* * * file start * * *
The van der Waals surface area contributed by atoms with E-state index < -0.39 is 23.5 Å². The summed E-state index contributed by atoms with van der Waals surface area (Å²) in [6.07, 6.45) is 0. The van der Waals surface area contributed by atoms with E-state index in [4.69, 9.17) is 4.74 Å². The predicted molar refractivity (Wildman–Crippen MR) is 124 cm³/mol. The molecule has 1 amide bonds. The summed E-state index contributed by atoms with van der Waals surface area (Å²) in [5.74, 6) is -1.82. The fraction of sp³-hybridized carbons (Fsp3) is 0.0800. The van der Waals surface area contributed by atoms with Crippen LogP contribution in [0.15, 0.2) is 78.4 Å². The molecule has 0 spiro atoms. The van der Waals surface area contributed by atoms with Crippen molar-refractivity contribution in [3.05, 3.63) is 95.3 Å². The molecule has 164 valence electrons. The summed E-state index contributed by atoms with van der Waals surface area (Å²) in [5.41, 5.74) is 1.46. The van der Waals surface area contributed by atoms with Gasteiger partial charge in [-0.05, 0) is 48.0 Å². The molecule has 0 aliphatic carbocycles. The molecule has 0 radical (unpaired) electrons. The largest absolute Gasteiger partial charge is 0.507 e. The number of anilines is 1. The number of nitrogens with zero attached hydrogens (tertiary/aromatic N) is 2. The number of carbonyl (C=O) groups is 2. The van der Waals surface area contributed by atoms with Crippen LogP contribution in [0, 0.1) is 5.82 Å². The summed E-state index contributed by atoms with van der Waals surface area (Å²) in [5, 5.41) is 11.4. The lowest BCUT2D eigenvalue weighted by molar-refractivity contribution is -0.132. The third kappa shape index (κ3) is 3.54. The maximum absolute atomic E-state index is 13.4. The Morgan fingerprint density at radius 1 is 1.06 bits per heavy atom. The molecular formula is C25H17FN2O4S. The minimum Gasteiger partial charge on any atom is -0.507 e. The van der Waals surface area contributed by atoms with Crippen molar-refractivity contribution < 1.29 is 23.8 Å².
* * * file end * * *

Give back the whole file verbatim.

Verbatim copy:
The van der Waals surface area contributed by atoms with E-state index < -0.39 is 23.5 Å². The summed E-state index contributed by atoms with van der Waals surface area (Å²) in [6.07, 6.45) is 0. The van der Waals surface area contributed by atoms with E-state index in [4.69, 9.17) is 4.74 Å². The predicted molar refractivity (Wildman–Crippen MR) is 124 cm³/mol. The molecule has 1 amide bonds. The summed E-state index contributed by atoms with van der Waals surface area (Å²) in [5.74, 6) is -1.82. The fraction of sp³-hybridized carbons (Fsp3) is 0.0800. The van der Waals surface area contributed by atoms with Crippen LogP contribution in [0.15, 0.2) is 78.4 Å². The molecule has 0 spiro atoms. The van der Waals surface area contributed by atoms with Crippen molar-refractivity contribution in [3.05, 3.63) is 95.3 Å². The molecule has 164 valence electrons. The summed E-state index contributed by atoms with van der Waals surface area (Å²) in [5.41, 5.74) is 1.46. The van der Waals surface area contributed by atoms with Gasteiger partial charge in [-0.05, 0) is 48.0 Å². The molecule has 0 aliphatic carbocycles. The molecule has 0 radical (unpaired) electrons. The largest absolute Gasteiger partial charge is 0.507 e. The number of anilines is 1. The number of nitrogens with zero attached hydrogens (tertiary/aromatic N) is 2. The number of carbonyl (C=O) groups is 2. The van der Waals surface area contributed by atoms with Crippen LogP contribution in [0, 0.1) is 5.82 Å². The summed E-state index contributed by atoms with van der Waals surface area (Å²) in [5, 5.41) is 11.4. The lowest BCUT2D eigenvalue weighted by molar-refractivity contribution is -0.132. The third kappa shape index (κ3) is 3.54. The maximum absolute atomic E-state index is 13.4. The Morgan fingerprint density at radius 1 is 1.06 bits per heavy atom. The molecular formula is C25H17FN2O4S. The minimum Gasteiger partial charge on any atom is -0.507 e. The van der Waals surface area contributed by atoms with Crippen molar-refractivity contribution < 1.29 is 23.8 Å².